From fragmentation to integration: on the role of explicit hypotheses and economic theory in Global Political Economy1

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  • 1 University of Helsinki, Finland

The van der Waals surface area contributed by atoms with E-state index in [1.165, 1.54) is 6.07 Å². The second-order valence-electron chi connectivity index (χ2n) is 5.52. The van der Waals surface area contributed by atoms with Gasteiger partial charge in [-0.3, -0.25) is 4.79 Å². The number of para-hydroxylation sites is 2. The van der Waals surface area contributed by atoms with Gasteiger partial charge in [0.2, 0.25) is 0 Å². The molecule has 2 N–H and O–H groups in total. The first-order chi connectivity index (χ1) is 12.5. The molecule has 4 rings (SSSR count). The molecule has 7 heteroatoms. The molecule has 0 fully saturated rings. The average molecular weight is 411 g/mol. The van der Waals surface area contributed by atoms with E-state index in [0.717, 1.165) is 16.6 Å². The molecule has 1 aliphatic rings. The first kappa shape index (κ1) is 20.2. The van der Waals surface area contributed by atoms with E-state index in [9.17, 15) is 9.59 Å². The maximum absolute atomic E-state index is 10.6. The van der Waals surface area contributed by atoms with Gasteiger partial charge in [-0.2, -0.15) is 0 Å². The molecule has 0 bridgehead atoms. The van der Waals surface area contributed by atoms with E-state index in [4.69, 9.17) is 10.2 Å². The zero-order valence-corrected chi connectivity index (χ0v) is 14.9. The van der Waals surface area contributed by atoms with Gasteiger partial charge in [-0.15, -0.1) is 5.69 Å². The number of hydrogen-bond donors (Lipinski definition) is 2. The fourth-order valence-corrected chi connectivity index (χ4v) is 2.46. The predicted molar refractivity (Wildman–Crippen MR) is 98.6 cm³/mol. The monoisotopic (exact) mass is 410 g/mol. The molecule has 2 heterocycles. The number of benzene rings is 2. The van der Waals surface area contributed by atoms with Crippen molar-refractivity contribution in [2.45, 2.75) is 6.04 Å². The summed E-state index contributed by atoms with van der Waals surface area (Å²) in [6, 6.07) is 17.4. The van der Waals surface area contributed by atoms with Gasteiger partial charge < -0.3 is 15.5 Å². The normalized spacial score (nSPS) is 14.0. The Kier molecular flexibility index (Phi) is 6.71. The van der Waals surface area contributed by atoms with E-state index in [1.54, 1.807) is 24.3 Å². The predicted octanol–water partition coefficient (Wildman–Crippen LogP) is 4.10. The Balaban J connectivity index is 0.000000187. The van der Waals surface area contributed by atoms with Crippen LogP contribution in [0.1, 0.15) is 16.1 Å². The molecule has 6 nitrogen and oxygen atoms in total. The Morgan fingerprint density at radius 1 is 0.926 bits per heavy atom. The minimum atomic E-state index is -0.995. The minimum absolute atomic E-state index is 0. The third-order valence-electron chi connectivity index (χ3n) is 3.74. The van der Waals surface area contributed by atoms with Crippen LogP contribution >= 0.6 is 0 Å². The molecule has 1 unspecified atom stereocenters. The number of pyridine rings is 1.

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IPE is in need of critical self-reflection. A large proportion of scholars have rejected the Open Economy Politics framework, which has dominated American IPE since the late 1990s. While new, unconventional research, both in the US and especially elsewhere, often tackles crucial questions in imaginative ways, we argue that critical IPE is yet to address fully the two key deficiencies from which it has arguably suffered from its very beginning. These deficiencies are the paucity of economic theorisation and the lack of philosophical depth. In this paper, we seek to strengthen the case for the following four claims: (1) there is a limit to how far IPE can go without addressing explicitly the problems of economic theory; (2) mainstream economics remains largely insulated from the concerns of social scientific IPE, but there are several economic theoretical traditions from which such IPE can draw explanatory insights and hypotheses; (3) systematic engagement across research traditions requires an explicit metatheoretical framework such as critical social scientific realism or pragmatism; and (4) IPE should illuminate structures, mechanisms and processes that are not confined by state borders or limited to nation-state interactions. A well-known corollary of (4) is that the field should be called World or Global PE rather than IPE.

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